Interview for Automotive Engineers

Jerome Cortez is an engineering manager for front suspensions and axles at Hendrickson Truck Systems. He entered the automotive field right out of college 13 years ago. Jerome discussed the field with the editors of Careers in Focus: Automotives.

Q. What is one thing that young people may not know about a career in automotive engineering?
A. It may already be known, but automotive engineering is very diverse in subject and job responsibilities. For example, the product you work on can be individual components like suspensions, axles, transmissions, and engines, or a complete system of these components designing how they all work together. Within each component or subsystem, your job function may be as a project engineer who primarily coordinates the technical work of internal as well as external people to launch a product line, or as one of many functional engineers who does the technical work, such as finite element analysis (a computer simulation technique), lab testing, or vehicle testing. You can also wear several hats and do some of everything. The number of hats you wear is usually in inverse proportion to the size of the company. The larger the company, the more compartmentalized the functions become; the smaller the company is, the more versatile an engineer needs to be since most small- to medium-sized companies can not justify the specialized functions.

Q. How did you train for this job?
A. On-the-job training was a key part of my training. My mentor was my supervisor and he put a lot of value on the technical aspect of engineering. Not all companies are able to invest in a formal training or mentoring program, and most are usually the larger companies and are able to invest the time and money to be able to train, then place, employees. Most medium to small companies hire to an immediate need for a position. This is why most mentoring relationships in these companies are formed informally while working together, like mine with my supervisor. Another source of training was reference books. I had to refresh my memory on various topics using my college textbooks on my own time. I would recommend keeping all of your college textbooks. My college major was in mechanical engineering. I have also attended many seminars held by the Society of Automotive Engineers, the American Society of Mechanical Engineers, and other organizations.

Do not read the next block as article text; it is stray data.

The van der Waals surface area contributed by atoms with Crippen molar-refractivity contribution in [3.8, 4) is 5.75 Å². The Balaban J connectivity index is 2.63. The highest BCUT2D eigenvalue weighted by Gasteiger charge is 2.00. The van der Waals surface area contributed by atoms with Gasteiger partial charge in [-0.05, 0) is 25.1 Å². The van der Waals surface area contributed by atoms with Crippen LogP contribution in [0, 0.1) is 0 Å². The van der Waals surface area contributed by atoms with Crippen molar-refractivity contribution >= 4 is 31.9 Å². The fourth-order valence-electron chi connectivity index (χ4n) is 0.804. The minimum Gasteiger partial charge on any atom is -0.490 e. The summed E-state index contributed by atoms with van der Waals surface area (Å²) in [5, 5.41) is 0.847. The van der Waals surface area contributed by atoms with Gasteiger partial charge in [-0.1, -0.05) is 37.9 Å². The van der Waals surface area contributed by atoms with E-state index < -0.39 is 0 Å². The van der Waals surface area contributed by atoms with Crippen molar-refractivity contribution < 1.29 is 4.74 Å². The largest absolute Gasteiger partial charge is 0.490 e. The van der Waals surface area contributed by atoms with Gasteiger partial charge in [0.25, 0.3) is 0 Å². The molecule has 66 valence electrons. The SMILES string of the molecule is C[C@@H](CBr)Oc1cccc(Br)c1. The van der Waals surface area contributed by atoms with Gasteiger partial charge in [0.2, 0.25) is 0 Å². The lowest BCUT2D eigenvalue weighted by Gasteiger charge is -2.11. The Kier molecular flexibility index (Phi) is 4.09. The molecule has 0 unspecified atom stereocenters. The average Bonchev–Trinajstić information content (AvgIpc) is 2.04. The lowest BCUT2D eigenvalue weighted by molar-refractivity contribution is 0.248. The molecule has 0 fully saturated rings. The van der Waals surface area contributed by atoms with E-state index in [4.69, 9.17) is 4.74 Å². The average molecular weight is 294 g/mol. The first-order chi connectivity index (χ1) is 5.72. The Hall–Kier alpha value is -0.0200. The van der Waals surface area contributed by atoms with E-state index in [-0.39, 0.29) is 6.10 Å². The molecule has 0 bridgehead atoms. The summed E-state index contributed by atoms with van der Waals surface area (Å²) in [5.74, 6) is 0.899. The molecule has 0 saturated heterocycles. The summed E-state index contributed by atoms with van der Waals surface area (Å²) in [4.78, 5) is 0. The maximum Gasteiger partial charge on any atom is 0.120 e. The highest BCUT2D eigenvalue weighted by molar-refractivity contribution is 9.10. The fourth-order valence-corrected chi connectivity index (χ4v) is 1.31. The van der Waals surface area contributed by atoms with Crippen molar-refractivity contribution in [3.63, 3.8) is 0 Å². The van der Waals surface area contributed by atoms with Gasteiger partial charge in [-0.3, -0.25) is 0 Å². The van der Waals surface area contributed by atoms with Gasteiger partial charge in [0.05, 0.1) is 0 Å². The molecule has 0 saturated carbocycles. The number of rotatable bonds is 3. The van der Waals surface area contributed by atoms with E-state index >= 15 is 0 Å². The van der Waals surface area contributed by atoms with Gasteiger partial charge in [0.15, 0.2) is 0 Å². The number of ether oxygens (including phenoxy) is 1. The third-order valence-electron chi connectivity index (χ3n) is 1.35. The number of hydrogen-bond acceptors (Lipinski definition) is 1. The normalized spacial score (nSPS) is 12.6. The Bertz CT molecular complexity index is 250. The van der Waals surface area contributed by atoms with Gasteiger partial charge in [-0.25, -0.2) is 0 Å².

Q. What are the most important personal and professional qualities for people in your career?
A. Contrary to popular belief, you actually need to be a people person to succeed in engineering. In almost all types of engineering, you have to deal with other people to get things done and your people skills can contribute to your success or can be your downfall. Another trait that most engineers have inherently is problem-solving skills. I am not sure if this is taught at school or those with this trait are drawn to engineering and it is reinforced. An engineer can typically learn to work across a myriad of fields because the one common thing all engineers do is solve problems.

Q. What is the future employment outlook for automotive engineers?
A. People will always need transportation. You need food and a home. The food, furniture, and materials need to get from where they are made or stored to you or your house, so the automotive and transportation industry is here to stay. Unfortunately, the Big Three have taken a large blow in the past decade, and most recently Ford and Chrysler have seen major changes. The good news is that business is always changing and business models are always changing. I believe we have gone through some globalization of engineering and sourcing, and as an industry we are feeling the impact of that, both good and bad. We can not compete with the global labor market, so our strength in the future will be in our technical capabilities. As a final note, the emerging market is Asia, namely China and India. Start taking those Mandarin classes because it will not be long until they become a technical superpower.

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